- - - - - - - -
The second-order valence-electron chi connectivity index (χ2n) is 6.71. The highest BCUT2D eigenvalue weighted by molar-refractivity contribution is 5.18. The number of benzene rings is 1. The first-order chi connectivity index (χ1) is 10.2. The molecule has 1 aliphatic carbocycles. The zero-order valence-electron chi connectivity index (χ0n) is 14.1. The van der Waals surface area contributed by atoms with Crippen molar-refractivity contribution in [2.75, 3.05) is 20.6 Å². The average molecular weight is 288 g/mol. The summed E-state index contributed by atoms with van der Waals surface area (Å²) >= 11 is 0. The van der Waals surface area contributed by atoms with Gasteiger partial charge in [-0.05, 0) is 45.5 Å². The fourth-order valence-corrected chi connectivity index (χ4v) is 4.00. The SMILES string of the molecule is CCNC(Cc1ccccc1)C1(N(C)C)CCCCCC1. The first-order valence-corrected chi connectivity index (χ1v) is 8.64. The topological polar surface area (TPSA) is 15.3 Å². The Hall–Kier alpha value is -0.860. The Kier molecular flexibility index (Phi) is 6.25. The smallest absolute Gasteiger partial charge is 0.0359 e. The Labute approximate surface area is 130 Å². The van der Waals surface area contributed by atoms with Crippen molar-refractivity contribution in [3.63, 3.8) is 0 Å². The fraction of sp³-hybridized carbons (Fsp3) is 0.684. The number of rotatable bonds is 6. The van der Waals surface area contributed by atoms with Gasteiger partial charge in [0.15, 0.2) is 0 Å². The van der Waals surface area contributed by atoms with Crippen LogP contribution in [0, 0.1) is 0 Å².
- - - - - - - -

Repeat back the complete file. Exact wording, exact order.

The second-order valence-electron chi connectivity index (χ2n) is 6.71. The highest BCUT2D eigenvalue weighted by molar-refractivity contribution is 5.18. The number of benzene rings is 1. The first-order chi connectivity index (χ1) is 10.2. The molecule has 1 aliphatic carbocycles. The zero-order valence-electron chi connectivity index (χ0n) is 14.1. The van der Waals surface area contributed by atoms with Crippen molar-refractivity contribution in [2.75, 3.05) is 20.6 Å². The average molecular weight is 288 g/mol. The summed E-state index contributed by atoms with van der Waals surface area (Å²) >= 11 is 0. The van der Waals surface area contributed by atoms with Gasteiger partial charge in [-0.05, 0) is 45.5 Å². The fourth-order valence-corrected chi connectivity index (χ4v) is 4.00. The SMILES string of the molecule is CCNC(Cc1ccccc1)C1(N(C)C)CCCCCC1. The first-order valence-corrected chi connectivity index (χ1v) is 8.64. The topological polar surface area (TPSA) is 15.3 Å². The Hall–Kier alpha value is -0.860. The Kier molecular flexibility index (Phi) is 6.25. The smallest absolute Gasteiger partial charge is 0.0359 e. The Labute approximate surface area is 130 Å². The van der Waals surface area contributed by atoms with Crippen molar-refractivity contribution in [3.63, 3.8) is 0 Å². The fraction of sp³-hybridized carbons (Fsp3) is 0.684. The number of rotatable bonds is 6. The van der Waals surface area contributed by atoms with Gasteiger partial charge in [0.15, 0.2) is 0 Å². The van der Waals surface area contributed by atoms with Crippen LogP contribution in [0, 0.1) is 0 Å².